Jinetera Primo: Of Presales, Profits, And Prostitutes In Pilón

Pilón, snapped by Frank Caron

On a road trip in Cuba, my friend, Chinese born, and I, of Italian and French-Canadian descent, learned that we were born of the same mother. We were both offspring jinetera, and our birth took place on a long, sweltering night to which Pilón, a distant dwelling of ne’er-do-wells, and her prostitutes played host.

If not for that night, the voyage was unremarkable. When we graduated, we decided to reward our four-and-change years of lackadaisical study and half-hearted home-writing with a trip abroad. The ritualistic university celebration of a single meal featuring all of KFC, Taco Bell, and Pizza Hut would no longer suffice.

We decided to head south. It was something of a mandatory bucket list item for our country’s youth to travel to Cuba in search of sugarcane and stogies. And so we went, as had many before us and as would many after.

But, in service of our quest as entitled millenials to feel like unique snowflakes, we opted not to head the northern shores of parties and playboys. We went to neither Varadero nor Havana.

No, rather, we headed south, to Marea del Portillo, where the uncharted and quiet shores were oft the secluded setting of hotel-bound honeymoons and romantic rendezvous.

(n.b., The fact that we were two straight, single men notwithstanding.)

We were to be explorers, ambassadors, Columbus-ian adventurers. Heroes, we’d be called. Visionaries. Fine silks and spices, we would trade, and we may never return but for spending the fortunes we find in this our new kingdom, we as its kings.

And when we landed, and we lay foot on now-our unspoiled soil, we would have triumphed in our congress, our new empire established in a land willingly and hungrily longing for our reign, nubile in wait for our taking of its virginity and its virtue and its spoils.

That was the plan, anyway. But first, shitty buffets.

While we thought we were to some extent veering from the beaten path, not even in the distant and uncharted (read: not Google Mapped) south could we avoid the trappings of a Cuban vacation. The food was foul. The service was suspect. The sea was salty, the sand stinging hot, and the wildlife wily.

The week passed slowly. There was little worth recalling. That is, until the sixth night.

As part of our all-inclusive vacation package, a number of “tours” were offered. These pre-arranged events generally included travel to a particular location, a meal and walking tour at that location, and a trip back from that location.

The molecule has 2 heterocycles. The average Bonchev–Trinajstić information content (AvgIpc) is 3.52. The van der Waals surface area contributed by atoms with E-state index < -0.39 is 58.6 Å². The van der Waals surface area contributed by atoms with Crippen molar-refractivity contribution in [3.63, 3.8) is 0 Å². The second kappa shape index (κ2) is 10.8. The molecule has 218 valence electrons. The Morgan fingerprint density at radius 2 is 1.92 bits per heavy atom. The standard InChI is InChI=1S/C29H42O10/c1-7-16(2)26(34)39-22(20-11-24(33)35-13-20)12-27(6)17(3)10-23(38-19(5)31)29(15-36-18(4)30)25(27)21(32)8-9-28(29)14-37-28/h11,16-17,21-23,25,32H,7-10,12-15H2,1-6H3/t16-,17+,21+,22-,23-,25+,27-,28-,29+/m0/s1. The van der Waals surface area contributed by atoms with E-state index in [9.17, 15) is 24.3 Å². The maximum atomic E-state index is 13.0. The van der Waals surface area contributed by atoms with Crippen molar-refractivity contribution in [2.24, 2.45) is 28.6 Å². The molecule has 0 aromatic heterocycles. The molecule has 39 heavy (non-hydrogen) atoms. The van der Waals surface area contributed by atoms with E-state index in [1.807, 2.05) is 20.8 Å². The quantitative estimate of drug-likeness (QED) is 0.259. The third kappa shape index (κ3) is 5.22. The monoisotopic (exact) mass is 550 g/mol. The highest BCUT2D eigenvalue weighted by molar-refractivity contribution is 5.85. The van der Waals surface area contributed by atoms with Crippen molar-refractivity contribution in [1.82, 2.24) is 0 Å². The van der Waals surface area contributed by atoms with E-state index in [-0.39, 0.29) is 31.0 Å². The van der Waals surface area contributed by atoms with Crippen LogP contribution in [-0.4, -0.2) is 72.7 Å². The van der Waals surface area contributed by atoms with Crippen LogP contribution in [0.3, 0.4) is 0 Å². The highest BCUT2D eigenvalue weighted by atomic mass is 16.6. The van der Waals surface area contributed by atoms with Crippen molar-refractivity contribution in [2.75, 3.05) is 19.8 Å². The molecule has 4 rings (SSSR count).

The last of the tours we’d arranged seemed harmless at first. We were to go on a road trip of sorts a few hours from the resort to a small city for a party in the city’s center square. There’d be music, drinking, and dancing.

We’d heard from our mutual friend prior to leaving for Cuba that this was the single best event at the resort; it was, as he said, the Cuban equivalent of a “club night.” We knew little more than that before we were off on a bus to the city, towards the looming darkness.

The bus ride was boisterous. Our fellow travelers cheered and reveled in the carefree nature of an all-inclusive trip; booze flowed freely from cups to mouths and bottles to cups as my companion and I sat next to each other, surveying those that would act as our bait later that evening.

The most outstanding cast members had to be the extremely outgoing French-Canadian family hailing from just near Ottawa. The nuclear-plus-one family, with two sisters and a brother born to the mother and father, had come together for a week’s respite.

In stark contrast to the francophones was an oddly Chinese-looking couple and their son from Kazakhstan. The seven-foot-tall, Army-bound son would bear the nickname “Yao Ming” for the duration.

Further stretching the race pool of the cast were two estranged black girls. The locals evidently viewed them as a fine, exotic African dish to be consumed with extreme preference. They bore the nicknames “Alicia” and “Keys.”

Lastly, of course, there was Lau and I: the odd yellow and white man combo. We were appointed the nickname of “Harold and Kumar” when together, and I was referred to as “Tony Soprano” when alone.

(n.b., my olive skin could hardly be construed as Kumar-ian, and my aboot-laden English hardly mobster-ian.)

That effectively sums up the important cast. There were a few other secondary characters, such as a family with a father who looked exactly like a latino Michael Bay (ergo, “Miguel Bay”) with a quartet of attractive girls, but none played a big role in the affair that followed.

By the time we’d arrived at our destination, the hot Cuban sun had set.

Alicia, Keys, Yao Ming, Miguel Bay and his entourage, and the Francophones joined us in our departure (albeit they with more merry than we) from the bus, and likewise joined us in our immediate feelings of discomfort.